EDWARD PHILLIPS, one of the nephews of Milton, was the son of Edward Phillips, who came from Shrewsbury, and rose to be secondary in the Crown-office, by Anne, sister of the celebrated poet, and was born in the Strand, near Charing-cross, in August 1630, and received his earliest education under his uncle. In 1648 he became a student of Magdalen-hall, Oxford, where he continued till 1651. The time of his death is not ascertained. He published two small works, entitled Tractatulus de carmine Dramatico Poetarum, praesertim in choris Tragicis, et veteris Comediae, and Compendiosa enumeratio Poetarum (saltem quorum fama maxime enituit) qui atempore Dantis Aligerii usque ad hanc aetatem claruerunt; nempe Italorum, Germanorum, Anglorum, &c. These were added to the seventeenth edition of Joh. Buchlerus's book, entitled Sacrarum profanarumque phrasium poeticarum Thesaurus, &c. Lond. 1669, 8vo. But he is better known by his Theatrum Poetarum, or a compleat collection of the Poets, especially the most eminent of all ages, the Ancients distinguish't from the Moderns in their several alphabets. With some observations and reflections upon many of them, particularly those of our own nation. Together with a prefatory discourse of the Poets and Poetry in general, Lond. 1675. Into this work there is, says Warton, good reason to suppose that Milton threw many additions and corrections. It contains criticisms far above the taste of that period, and such as were not common after the national taste had been just corrupted by the false and capricious refinements of the court of Charles II. The preface, however, discovers more manifest traces of Milton's hand than the book itself.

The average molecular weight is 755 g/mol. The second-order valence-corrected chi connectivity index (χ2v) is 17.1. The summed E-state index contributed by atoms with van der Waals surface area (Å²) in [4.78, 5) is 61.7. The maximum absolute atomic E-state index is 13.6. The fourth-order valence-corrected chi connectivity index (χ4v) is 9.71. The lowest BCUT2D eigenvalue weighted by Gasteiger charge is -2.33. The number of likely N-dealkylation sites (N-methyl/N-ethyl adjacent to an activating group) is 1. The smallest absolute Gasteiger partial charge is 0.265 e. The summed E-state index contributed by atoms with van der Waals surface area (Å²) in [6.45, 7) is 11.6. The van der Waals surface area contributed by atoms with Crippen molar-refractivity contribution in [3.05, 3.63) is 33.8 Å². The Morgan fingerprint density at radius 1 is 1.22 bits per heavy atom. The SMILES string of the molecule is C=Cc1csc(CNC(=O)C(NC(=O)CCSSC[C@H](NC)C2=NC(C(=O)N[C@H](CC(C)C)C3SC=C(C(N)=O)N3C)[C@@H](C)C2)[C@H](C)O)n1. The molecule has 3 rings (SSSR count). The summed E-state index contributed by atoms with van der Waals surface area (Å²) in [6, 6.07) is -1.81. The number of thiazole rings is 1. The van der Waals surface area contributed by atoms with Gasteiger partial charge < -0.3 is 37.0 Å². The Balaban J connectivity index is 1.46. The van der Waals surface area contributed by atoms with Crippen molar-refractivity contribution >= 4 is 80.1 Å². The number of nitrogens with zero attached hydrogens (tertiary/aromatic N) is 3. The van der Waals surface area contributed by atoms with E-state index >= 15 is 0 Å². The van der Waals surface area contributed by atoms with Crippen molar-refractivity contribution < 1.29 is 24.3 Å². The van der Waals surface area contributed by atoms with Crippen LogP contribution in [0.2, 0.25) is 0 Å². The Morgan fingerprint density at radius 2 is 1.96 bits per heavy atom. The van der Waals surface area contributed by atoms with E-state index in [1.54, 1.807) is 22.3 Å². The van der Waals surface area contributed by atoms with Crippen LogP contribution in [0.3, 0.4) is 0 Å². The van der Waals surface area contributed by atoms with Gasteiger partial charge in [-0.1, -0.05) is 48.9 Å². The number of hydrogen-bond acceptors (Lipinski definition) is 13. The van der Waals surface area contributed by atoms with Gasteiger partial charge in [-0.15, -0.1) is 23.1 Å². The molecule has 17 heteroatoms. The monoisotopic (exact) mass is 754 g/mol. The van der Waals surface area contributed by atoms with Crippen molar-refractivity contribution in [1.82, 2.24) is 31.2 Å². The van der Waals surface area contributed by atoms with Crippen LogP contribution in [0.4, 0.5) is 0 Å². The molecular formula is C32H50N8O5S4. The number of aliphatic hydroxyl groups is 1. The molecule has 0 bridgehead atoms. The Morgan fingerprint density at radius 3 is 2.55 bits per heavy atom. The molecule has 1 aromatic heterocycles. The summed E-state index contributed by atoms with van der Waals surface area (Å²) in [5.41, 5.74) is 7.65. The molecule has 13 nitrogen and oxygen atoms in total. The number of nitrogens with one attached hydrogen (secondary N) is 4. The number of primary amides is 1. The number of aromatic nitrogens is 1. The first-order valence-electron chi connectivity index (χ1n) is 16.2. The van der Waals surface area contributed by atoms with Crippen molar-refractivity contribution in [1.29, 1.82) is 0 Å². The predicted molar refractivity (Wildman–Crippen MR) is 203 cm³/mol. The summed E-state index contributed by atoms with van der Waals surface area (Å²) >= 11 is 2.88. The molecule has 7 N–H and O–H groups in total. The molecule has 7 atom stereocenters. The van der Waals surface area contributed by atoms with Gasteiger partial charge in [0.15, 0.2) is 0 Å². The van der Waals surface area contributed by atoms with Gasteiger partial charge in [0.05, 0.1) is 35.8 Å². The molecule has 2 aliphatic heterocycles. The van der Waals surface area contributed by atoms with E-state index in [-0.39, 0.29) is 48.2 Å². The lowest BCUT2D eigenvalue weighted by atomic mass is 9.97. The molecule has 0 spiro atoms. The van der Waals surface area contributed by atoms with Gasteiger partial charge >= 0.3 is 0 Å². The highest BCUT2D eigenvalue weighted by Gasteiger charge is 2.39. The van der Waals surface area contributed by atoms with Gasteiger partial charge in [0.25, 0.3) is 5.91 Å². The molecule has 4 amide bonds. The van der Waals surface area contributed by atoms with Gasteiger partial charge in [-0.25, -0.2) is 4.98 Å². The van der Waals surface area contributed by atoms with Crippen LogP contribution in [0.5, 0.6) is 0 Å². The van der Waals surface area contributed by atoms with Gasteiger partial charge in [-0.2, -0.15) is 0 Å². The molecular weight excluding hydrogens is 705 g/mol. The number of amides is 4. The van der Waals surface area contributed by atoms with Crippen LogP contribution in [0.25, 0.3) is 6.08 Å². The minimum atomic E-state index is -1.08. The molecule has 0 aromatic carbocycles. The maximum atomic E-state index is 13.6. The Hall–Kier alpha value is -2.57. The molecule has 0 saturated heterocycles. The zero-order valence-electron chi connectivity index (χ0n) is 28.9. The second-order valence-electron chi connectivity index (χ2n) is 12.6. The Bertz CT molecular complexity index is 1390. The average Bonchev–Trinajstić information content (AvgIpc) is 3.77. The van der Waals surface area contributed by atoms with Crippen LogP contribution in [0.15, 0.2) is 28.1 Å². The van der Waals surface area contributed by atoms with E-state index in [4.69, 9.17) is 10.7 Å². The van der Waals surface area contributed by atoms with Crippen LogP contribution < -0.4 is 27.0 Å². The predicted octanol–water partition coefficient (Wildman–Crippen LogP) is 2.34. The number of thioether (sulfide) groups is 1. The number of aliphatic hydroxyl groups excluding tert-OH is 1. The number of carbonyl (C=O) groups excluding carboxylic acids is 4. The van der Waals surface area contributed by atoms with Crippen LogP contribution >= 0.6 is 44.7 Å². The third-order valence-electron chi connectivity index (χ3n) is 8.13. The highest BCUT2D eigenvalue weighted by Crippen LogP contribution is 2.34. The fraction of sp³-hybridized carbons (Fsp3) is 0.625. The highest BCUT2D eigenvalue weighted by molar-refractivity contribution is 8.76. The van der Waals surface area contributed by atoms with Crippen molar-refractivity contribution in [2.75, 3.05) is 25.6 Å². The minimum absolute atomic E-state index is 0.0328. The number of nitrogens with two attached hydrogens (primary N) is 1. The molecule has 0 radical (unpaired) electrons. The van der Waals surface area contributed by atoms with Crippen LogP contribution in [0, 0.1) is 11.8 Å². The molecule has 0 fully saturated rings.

In 1800 sir E. Brydges published a new edition of the Theatrum as far as respects the English poets, and has subjoined very valuable additions to every article. The arrangement in this edition is greatly improved by being made chronological; and industrious research has gathered much curious information from obscure or neglected sources. Few more acceptable presents could have been given to the public, unless indeed the learned and accomplished editor would perform his promise to add a second volume.
To Edward Phillips, Wood attributes the following works, most of which render it probable that he was an author by profession: 1. A new World of English Words, or General Dictionary, &c. Lond. 1657, folio. In this he had made so much use of Blount's Glossographia, without acknowledgment, that the latter complained of the injury in a letter to Wood, and speaks of Phillips, as a "beggarly half-witted scholar, hired for the purpose by some of the law-booksellers," to transcribe that in four or five months, which cost him (Blount) twice as many years in compiling. At last he was provoked to expose Phillips in a pamphlet entitled A world of Errors discovered in the New World of Words, 1673, folio. Phillips had a yet more formidable antagonist in Skinner, who in his Etymologicon takes many opportunities to expose his ignorance. 2. A supplement to Speed's Theatre, 1676, folio. 3. A continuation of Baker's Chronicle. 4. Tractatulus de modo et ratione formandi voces derive tivas Latina: Lingua, 1684, 4to. 5. Enchiridion Linguae Latinae, or a compendious Latin Dictionary, &c. 1684, 8vo. 6. Speculum Linguae Latinae, 1684, 4to. These two last are chiefly taken from Milton's MS Latin Thesaurus. 7. Poem on the coronation of his most sacred majesty James II. and his royal consort our gracious queen Mary, 1685, folio. He also published an edition of Drummond of Hawthornden's poems, in 1656; and translated Pausanias into Latin; and, into English, two novels from J. Perez de Montalvan; and The Minority of St. Lewis, with the politic conduct of affairs by his mother queen Blanch of Spain, during her regency, 1685, 12mo. But next to his Theatrum, we are mostly indebted to him for his life of his illustrious uncle.